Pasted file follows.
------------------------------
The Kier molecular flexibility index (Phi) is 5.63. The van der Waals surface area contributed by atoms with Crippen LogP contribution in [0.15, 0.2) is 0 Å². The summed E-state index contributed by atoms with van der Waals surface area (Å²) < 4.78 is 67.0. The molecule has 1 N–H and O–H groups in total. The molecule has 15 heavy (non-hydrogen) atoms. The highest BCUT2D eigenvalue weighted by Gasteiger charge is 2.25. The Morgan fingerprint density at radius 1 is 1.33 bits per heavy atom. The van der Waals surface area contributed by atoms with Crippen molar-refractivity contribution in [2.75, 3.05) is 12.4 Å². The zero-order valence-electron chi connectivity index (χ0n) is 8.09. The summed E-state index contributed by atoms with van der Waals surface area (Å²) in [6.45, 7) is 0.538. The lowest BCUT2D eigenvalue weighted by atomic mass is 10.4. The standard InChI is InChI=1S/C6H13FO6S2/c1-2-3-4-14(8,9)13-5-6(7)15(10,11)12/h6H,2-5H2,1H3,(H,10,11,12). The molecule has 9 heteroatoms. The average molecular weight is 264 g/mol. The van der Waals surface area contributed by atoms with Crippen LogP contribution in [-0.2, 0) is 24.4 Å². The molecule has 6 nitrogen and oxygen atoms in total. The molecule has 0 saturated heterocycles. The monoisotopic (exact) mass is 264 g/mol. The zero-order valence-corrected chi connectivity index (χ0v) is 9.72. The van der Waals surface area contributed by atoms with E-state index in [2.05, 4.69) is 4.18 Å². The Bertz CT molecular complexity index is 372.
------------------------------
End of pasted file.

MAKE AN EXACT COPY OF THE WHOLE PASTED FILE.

The Kier molecular flexibility index (Phi) is 5.63. The van der Waals surface area contributed by atoms with Crippen LogP contribution in [0.15, 0.2) is 0 Å². The summed E-state index contributed by atoms with van der Waals surface area (Å²) < 4.78 is 67.0. The molecule has 1 N–H and O–H groups in total. The molecule has 15 heavy (non-hydrogen) atoms. The highest BCUT2D eigenvalue weighted by Gasteiger charge is 2.25. The Morgan fingerprint density at radius 1 is 1.33 bits per heavy atom. The van der Waals surface area contributed by atoms with Crippen molar-refractivity contribution in [2.75, 3.05) is 12.4 Å². The zero-order valence-electron chi connectivity index (χ0n) is 8.09. The summed E-state index contributed by atoms with van der Waals surface area (Å²) in [6.45, 7) is 0.538. The lowest BCUT2D eigenvalue weighted by atomic mass is 10.4. The standard InChI is InChI=1S/C6H13FO6S2/c1-2-3-4-14(8,9)13-5-6(7)15(10,11)12/h6H,2-5H2,1H3,(H,10,11,12). The molecule has 9 heteroatoms. The average molecular weight is 264 g/mol. The van der Waals surface area contributed by atoms with Crippen LogP contribution in [-0.2, 0) is 24.4 Å². The molecule has 6 nitrogen and oxygen atoms in total. The molecule has 0 saturated heterocycles. The monoisotopic (exact) mass is 264 g/mol. The zero-order valence-corrected chi connectivity index (χ0v) is 9.72. The van der Waals surface area contributed by atoms with E-state index in [2.05, 4.69) is 4.18 Å². The Bertz CT molecular complexity index is 372.